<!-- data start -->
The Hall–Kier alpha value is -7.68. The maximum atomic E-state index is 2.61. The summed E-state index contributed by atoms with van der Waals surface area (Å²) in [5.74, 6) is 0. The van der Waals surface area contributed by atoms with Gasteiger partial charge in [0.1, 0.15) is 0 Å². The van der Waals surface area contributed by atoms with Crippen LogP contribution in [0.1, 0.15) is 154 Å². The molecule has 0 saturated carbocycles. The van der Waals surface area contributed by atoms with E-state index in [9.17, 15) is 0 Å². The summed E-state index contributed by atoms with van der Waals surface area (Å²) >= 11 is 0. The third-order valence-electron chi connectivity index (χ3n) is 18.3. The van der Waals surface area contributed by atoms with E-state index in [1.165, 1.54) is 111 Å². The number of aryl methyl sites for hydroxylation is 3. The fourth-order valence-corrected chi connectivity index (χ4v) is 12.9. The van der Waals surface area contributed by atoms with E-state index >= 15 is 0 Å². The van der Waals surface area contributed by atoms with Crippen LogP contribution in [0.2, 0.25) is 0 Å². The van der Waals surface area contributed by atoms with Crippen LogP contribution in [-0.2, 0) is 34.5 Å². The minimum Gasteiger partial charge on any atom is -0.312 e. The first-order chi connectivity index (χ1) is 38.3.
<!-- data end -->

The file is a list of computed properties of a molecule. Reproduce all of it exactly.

The Hall–Kier alpha value is -7.68. The maximum atomic E-state index is 2.61. The summed E-state index contributed by atoms with van der Waals surface area (Å²) in [5.74, 6) is 0. The van der Waals surface area contributed by atoms with Gasteiger partial charge in [0.1, 0.15) is 0 Å². The van der Waals surface area contributed by atoms with Crippen LogP contribution in [0.1, 0.15) is 154 Å². The molecule has 0 saturated carbocycles. The van der Waals surface area contributed by atoms with E-state index in [9.17, 15) is 0 Å². The summed E-state index contributed by atoms with van der Waals surface area (Å²) >= 11 is 0. The third-order valence-electron chi connectivity index (χ3n) is 18.3. The van der Waals surface area contributed by atoms with E-state index in [1.165, 1.54) is 111 Å². The number of aryl methyl sites for hydroxylation is 3. The fourth-order valence-corrected chi connectivity index (χ4v) is 12.9. The van der Waals surface area contributed by atoms with E-state index >= 15 is 0 Å². The van der Waals surface area contributed by atoms with Crippen LogP contribution in [0.2, 0.25) is 0 Å². The van der Waals surface area contributed by atoms with Crippen LogP contribution in [-0.2, 0) is 34.5 Å². The minimum Gasteiger partial charge on any atom is -0.312 e. The first-order chi connectivity index (χ1) is 38.3.